“Guten Tag, Herr Schmidt!” helps us know the character is of German origin.
When the foreign word’s meaning isn’t completely clear, define it within the text.
“She handed out the Stollen to her family. The buttery fruitcake was enjoyed by all.”
Ultimately, there are many ways a person communicates his thoughts and ideas. If you want to become a ghostwriter, know that it’s your job to spot these and create your client’s voice using their distinct style.
Capture your client’s viewpoints
People have a unique take on things; they see things from their particular point of view. Some will tell you outright how they feel and what they believe, while others won’t. For those who don’t, you’ll need to glean their viewpoints using interview questions. You must be able to identify these so you can help the reader see things from the author’s standpoint.
Recognizing the viewpoints of others is another skill that can be learned. You can start by observing others around you. Slip into their shoes and really see things from their perspective. Their point of view might not be yours. That’s OK. Simply understand how they feel and think about things.
In order to be a great writer, you must be able to adopt the various viewpoints of your characters. That’s one way they come to be three-dimensional (and beloved).
Another tip to differentiate characters in a book is to observe how different people react to the same situation. For instance, one friend might shriek when surprised, while another will do his best to suppress his reaction. Then there is the person who will laugh hysterically. These little details go a long way to creating believable characters.
The Business Side of Ghostwriting
One of the chief differences between being an author and being a ghostwriter is that when you’re a ghostwriter you’re running a business. That means that you’re in charge of everything—all aspects of the enterprise. You must:
- Procure new clients
- Complete all projects on time
- Collect testimonials from existing clients
- Write the entire book yourself
- Ask for payments from your clients
- Hire outside team members to help when needed
It’s important to be highly organized, to keep track of all your deadlines and to answer emails and texts from clients as quickly as possible. I have a policy of answering all incoming emails within 24 hours, but usually do so within hours of receiving them.
As with any business venture, you must be professional in all aspects of the business. Of course, you should never deliver any piece late; in fact, I recommend being early. Exceed expectations.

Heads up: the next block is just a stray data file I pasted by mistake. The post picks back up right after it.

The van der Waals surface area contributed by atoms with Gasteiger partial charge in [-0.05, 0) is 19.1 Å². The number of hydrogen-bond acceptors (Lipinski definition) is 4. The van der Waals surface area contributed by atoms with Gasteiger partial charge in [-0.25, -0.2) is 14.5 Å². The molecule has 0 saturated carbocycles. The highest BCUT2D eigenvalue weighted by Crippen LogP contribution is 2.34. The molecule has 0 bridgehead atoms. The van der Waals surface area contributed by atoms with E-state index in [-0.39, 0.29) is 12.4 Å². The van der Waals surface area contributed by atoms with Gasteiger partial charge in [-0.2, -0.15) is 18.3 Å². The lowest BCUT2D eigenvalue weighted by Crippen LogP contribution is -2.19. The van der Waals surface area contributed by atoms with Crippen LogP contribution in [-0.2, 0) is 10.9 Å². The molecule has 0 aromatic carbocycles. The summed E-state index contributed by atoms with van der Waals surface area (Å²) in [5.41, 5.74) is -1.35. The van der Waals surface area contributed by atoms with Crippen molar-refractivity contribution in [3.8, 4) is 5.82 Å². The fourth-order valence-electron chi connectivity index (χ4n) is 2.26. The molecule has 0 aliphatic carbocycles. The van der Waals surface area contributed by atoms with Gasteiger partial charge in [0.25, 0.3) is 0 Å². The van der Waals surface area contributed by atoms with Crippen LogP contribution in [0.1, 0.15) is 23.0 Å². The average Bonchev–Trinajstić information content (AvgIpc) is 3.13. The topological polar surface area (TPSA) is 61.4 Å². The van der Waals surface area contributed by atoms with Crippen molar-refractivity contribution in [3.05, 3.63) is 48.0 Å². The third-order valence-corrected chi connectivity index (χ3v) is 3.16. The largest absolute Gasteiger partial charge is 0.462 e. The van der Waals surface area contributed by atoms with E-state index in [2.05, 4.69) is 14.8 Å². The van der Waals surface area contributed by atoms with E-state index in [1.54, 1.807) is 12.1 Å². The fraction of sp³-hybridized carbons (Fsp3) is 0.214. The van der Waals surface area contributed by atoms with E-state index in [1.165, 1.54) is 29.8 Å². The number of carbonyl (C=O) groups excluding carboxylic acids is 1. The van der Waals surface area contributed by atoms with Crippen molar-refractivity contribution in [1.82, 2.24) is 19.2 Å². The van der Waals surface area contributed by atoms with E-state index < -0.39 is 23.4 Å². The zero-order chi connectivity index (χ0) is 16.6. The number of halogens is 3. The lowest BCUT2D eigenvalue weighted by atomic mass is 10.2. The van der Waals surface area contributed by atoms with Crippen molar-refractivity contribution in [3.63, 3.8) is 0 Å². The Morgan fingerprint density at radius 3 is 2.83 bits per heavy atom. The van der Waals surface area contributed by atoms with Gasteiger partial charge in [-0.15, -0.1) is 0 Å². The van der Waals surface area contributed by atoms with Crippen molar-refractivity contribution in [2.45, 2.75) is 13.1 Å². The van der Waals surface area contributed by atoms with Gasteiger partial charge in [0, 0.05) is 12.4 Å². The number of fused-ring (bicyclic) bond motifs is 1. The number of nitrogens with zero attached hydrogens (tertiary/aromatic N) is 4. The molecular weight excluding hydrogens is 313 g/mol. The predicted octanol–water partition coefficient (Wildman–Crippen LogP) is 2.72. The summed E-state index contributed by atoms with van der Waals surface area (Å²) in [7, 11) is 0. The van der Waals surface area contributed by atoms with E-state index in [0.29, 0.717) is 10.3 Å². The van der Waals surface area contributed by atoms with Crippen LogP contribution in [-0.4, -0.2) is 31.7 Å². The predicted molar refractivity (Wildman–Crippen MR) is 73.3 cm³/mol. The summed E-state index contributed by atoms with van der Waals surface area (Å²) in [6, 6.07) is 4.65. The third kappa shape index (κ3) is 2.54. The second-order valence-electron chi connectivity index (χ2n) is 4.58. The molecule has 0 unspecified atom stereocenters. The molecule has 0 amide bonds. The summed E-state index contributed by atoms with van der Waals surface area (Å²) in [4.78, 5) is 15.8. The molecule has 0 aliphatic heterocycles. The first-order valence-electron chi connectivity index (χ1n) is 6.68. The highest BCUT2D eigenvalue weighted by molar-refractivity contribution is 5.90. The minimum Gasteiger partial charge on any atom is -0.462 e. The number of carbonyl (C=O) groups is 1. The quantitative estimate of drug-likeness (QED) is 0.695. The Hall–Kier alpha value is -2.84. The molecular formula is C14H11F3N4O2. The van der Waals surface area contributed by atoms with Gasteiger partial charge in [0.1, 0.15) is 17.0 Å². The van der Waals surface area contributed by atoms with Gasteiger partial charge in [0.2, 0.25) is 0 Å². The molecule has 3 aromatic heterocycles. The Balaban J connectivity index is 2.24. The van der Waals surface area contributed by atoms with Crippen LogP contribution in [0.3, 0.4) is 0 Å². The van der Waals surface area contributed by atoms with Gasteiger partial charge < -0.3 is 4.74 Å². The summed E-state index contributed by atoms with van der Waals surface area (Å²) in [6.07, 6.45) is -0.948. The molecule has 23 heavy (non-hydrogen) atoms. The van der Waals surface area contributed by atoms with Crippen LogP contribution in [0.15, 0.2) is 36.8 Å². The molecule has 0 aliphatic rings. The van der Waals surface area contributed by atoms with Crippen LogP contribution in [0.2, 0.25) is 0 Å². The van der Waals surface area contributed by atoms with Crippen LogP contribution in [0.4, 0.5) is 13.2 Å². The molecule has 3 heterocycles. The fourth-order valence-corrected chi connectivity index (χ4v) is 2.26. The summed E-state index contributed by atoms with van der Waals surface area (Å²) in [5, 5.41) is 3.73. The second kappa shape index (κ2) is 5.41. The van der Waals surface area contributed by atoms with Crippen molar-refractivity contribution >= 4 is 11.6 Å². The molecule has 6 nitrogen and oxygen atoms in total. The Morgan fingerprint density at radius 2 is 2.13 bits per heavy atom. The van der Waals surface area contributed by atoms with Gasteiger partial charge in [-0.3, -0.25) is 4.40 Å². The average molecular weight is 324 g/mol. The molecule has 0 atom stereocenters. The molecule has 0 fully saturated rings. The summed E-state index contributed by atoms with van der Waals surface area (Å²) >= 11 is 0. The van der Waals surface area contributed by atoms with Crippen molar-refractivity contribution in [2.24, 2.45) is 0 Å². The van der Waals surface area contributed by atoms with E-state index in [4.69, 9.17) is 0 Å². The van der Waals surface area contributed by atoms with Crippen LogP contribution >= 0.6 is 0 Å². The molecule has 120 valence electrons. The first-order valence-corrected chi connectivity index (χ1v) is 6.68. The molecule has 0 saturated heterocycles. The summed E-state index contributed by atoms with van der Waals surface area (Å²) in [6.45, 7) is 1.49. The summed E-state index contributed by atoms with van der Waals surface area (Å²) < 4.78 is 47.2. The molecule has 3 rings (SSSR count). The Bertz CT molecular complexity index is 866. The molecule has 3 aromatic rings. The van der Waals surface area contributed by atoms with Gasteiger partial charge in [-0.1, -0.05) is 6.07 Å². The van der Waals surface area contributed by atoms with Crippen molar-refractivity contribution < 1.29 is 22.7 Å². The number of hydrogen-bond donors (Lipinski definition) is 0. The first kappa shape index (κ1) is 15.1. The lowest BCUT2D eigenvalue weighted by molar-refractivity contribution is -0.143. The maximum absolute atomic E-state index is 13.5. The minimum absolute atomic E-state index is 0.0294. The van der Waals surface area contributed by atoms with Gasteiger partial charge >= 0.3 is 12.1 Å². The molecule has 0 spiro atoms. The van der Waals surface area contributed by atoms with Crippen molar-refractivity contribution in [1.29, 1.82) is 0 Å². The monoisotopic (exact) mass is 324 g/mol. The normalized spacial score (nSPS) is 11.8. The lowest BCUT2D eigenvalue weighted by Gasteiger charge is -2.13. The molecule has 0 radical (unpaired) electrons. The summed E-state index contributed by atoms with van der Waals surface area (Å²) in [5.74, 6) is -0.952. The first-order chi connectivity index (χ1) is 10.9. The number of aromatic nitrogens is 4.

And above all, respect the confidentiality agreement as if you were a secret agent. Your word is your bond.
Always work with a contract
Don’t try to go into business without a good professional contract. Trust me, if you work on a handshake basis, it can become a disaster. Part of running a successful business is making sure to provide the services you promised your clients. In order to do that, you need to be clear about what your services are.
I outline all the pertinent details for a good ghostwriting contract in another blog article, but here is a summary of what a good contract should contain:
- A confidentiality agreement
- The rough word count of the book. Note: Word count is much more accurate than page count.
- The deadlines for all the major milestones. This would include:
- The outline
- The first draft
- The final manuscript
- The ghostwriter’s fees
- Confirmation that the copyright of the book belongs to the client
- The number of revisions included in the price
While you can find decent contract templates on the internet, I highly recommend that you hire a lawyer who can draft one to fit your particular needs. An ambiguously worded agreement will cause you and your client trouble down the line in the event of a disagreement.
I find being a ghostwriter a very rewarding experience. Over the last twenty years I’ve worked on ten novels, eight nonfiction how-to books, and seventeen memoirs (along with a few children’s books and screenplays). I enjoy the diversity: getting to know all different kinds of people and stretching my writing muscles in a variety of genres. I have learned so much from each project and have found fulfillment in helping others meet their goal of creating a book. If you’re a writer who wants to become a ghostwriter, please don’t hesitate to contact me with questions. I’m here to help!